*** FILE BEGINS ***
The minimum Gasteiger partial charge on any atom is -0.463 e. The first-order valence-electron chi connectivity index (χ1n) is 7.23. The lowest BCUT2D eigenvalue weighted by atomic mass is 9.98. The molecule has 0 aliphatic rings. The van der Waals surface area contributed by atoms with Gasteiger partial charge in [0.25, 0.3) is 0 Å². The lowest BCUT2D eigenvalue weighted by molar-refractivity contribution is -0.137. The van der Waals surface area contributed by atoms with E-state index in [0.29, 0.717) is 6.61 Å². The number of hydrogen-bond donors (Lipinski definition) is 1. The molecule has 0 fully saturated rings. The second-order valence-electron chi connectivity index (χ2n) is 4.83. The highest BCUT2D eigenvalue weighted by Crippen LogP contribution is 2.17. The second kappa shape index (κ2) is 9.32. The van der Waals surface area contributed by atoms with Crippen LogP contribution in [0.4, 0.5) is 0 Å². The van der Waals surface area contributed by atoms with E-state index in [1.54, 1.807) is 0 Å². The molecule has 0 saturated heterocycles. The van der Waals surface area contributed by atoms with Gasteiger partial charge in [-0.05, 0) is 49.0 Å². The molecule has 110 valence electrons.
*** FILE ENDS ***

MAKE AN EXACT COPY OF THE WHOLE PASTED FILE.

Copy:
The minimum Gasteiger partial charge on any atom is -0.463 e. The first-order valence-electron chi connectivity index (χ1n) is 7.23. The lowest BCUT2D eigenvalue weighted by atomic mass is 9.98. The molecule has 0 aliphatic rings. The van der Waals surface area contributed by atoms with Gasteiger partial charge in [0.25, 0.3) is 0 Å². The lowest BCUT2D eigenvalue weighted by molar-refractivity contribution is -0.137. The van der Waals surface area contributed by atoms with E-state index in [0.29, 0.717) is 6.61 Å². The number of hydrogen-bond donors (Lipinski definition) is 1. The molecule has 0 fully saturated rings. The second-order valence-electron chi connectivity index (χ2n) is 4.83. The highest BCUT2D eigenvalue weighted by Crippen LogP contribution is 2.17. The second kappa shape index (κ2) is 9.32. The van der Waals surface area contributed by atoms with Crippen LogP contribution in [0.4, 0.5) is 0 Å². The van der Waals surface area contributed by atoms with E-state index in [1.54, 1.807) is 0 Å². The molecule has 0 saturated heterocycles. The van der Waals surface area contributed by atoms with Gasteiger partial charge in [-0.05, 0) is 49.0 Å². The molecule has 110 valence electrons.